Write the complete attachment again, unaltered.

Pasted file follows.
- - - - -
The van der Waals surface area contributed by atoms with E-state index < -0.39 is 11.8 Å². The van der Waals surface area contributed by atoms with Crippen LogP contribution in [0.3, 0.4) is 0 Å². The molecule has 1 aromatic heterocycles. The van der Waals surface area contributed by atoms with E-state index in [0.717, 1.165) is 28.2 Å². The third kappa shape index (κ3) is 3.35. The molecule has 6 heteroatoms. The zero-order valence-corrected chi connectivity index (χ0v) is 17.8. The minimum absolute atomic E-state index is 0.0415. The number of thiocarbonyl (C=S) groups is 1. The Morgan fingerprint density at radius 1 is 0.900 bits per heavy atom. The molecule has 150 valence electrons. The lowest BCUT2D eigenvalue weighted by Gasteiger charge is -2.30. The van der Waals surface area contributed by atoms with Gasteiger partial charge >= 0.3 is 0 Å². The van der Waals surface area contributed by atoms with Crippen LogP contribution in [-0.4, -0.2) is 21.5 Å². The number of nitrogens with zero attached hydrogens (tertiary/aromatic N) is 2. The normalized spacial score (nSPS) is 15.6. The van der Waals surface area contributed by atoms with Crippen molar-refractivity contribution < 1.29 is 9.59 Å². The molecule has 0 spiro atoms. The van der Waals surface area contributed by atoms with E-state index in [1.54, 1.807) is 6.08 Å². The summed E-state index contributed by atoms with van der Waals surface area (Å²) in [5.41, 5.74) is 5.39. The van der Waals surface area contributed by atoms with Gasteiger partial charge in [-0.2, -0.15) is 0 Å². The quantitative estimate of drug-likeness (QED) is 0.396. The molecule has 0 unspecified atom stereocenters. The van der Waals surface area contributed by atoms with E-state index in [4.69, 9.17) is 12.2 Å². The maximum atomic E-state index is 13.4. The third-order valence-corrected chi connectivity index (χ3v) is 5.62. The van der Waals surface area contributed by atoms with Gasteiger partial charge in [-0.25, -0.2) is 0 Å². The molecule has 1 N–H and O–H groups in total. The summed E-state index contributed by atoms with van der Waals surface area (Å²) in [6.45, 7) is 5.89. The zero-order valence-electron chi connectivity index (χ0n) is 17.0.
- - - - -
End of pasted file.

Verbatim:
The van der Waals surface area contributed by atoms with E-state index < -0.39 is 11.8 Å². The van der Waals surface area contributed by atoms with Crippen LogP contribution in [0.3, 0.4) is 0 Å². The molecule has 1 aromatic heterocycles. The van der Waals surface area contributed by atoms with E-state index in [0.717, 1.165) is 28.2 Å². The third kappa shape index (κ3) is 3.35. The molecule has 6 heteroatoms. The zero-order valence-corrected chi connectivity index (χ0v) is 17.8. The minimum absolute atomic E-state index is 0.0415. The number of thiocarbonyl (C=S) groups is 1. The Morgan fingerprint density at radius 1 is 0.900 bits per heavy atom. The molecule has 150 valence electrons. The lowest BCUT2D eigenvalue weighted by Gasteiger charge is -2.30. The van der Waals surface area contributed by atoms with Gasteiger partial charge >= 0.3 is 0 Å². The van der Waals surface area contributed by atoms with Crippen LogP contribution in [-0.4, -0.2) is 21.5 Å². The number of nitrogens with zero attached hydrogens (tertiary/aromatic N) is 2. The normalized spacial score (nSPS) is 15.6. The van der Waals surface area contributed by atoms with Crippen molar-refractivity contribution < 1.29 is 9.59 Å². The molecule has 0 spiro atoms. The van der Waals surface area contributed by atoms with E-state index in [1.54, 1.807) is 6.08 Å². The summed E-state index contributed by atoms with van der Waals surface area (Å²) in [5.41, 5.74) is 5.39. The van der Waals surface area contributed by atoms with Gasteiger partial charge in [-0.2, -0.15) is 0 Å². The quantitative estimate of drug-likeness (QED) is 0.396. The molecule has 0 unspecified atom stereocenters. The van der Waals surface area contributed by atoms with E-state index in [4.69, 9.17) is 12.2 Å². The maximum atomic E-state index is 13.4. The third-order valence-corrected chi connectivity index (χ3v) is 5.62. The van der Waals surface area contributed by atoms with Gasteiger partial charge in [-0.25, -0.2) is 0 Å². The molecule has 1 N–H and O–H groups in total. The summed E-state index contributed by atoms with van der Waals surface area (Å²) in [6.45, 7) is 5.89. The zero-order valence-electron chi connectivity index (χ0n) is 17.0.